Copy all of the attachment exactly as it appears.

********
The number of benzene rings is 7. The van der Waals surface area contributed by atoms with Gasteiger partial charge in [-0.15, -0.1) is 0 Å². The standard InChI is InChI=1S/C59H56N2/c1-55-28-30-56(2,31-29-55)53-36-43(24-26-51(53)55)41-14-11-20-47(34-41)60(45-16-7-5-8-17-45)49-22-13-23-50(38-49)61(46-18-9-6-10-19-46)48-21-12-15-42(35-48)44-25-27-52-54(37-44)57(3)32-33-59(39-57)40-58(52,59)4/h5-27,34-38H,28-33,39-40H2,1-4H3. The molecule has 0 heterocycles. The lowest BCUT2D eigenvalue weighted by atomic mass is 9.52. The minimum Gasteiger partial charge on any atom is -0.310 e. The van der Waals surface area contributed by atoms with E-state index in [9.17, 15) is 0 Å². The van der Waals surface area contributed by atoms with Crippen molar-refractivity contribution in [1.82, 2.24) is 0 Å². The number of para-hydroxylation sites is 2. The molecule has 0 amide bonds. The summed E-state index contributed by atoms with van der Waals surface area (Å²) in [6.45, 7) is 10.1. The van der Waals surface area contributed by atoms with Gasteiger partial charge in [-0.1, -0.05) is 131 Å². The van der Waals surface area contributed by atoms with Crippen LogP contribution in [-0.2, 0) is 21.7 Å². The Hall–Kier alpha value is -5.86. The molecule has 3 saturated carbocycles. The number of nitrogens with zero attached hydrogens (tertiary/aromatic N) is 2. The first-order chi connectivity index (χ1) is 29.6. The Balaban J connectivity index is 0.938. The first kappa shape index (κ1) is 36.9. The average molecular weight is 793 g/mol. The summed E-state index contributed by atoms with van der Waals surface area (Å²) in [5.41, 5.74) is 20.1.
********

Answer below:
The number of benzene rings is 7. The van der Waals surface area contributed by atoms with Gasteiger partial charge in [-0.15, -0.1) is 0 Å². The standard InChI is InChI=1S/C59H56N2/c1-55-28-30-56(2,31-29-55)53-36-43(24-26-51(53)55)41-14-11-20-47(34-41)60(45-16-7-5-8-17-45)49-22-13-23-50(38-49)61(46-18-9-6-10-19-46)48-21-12-15-42(35-48)44-25-27-52-54(37-44)57(3)32-33-59(39-57)40-58(52,59)4/h5-27,34-38H,28-33,39-40H2,1-4H3. The molecule has 0 heterocycles. The lowest BCUT2D eigenvalue weighted by atomic mass is 9.52. The minimum Gasteiger partial charge on any atom is -0.310 e. The van der Waals surface area contributed by atoms with E-state index in [9.17, 15) is 0 Å². The van der Waals surface area contributed by atoms with Crippen molar-refractivity contribution in [1.82, 2.24) is 0 Å². The number of para-hydroxylation sites is 2. The molecule has 0 amide bonds. The summed E-state index contributed by atoms with van der Waals surface area (Å²) in [6.45, 7) is 10.1. The van der Waals surface area contributed by atoms with Gasteiger partial charge in [-0.1, -0.05) is 131 Å². The van der Waals surface area contributed by atoms with Crippen LogP contribution in [-0.2, 0) is 21.7 Å². The Hall–Kier alpha value is -5.86. The molecule has 3 saturated carbocycles. The number of nitrogens with zero attached hydrogens (tertiary/aromatic N) is 2. The first-order chi connectivity index (χ1) is 29.6. The Balaban J connectivity index is 0.938. The first kappa shape index (κ1) is 36.9. The average molecular weight is 793 g/mol. The summed E-state index contributed by atoms with van der Waals surface area (Å²) in [5.41, 5.74) is 20.1.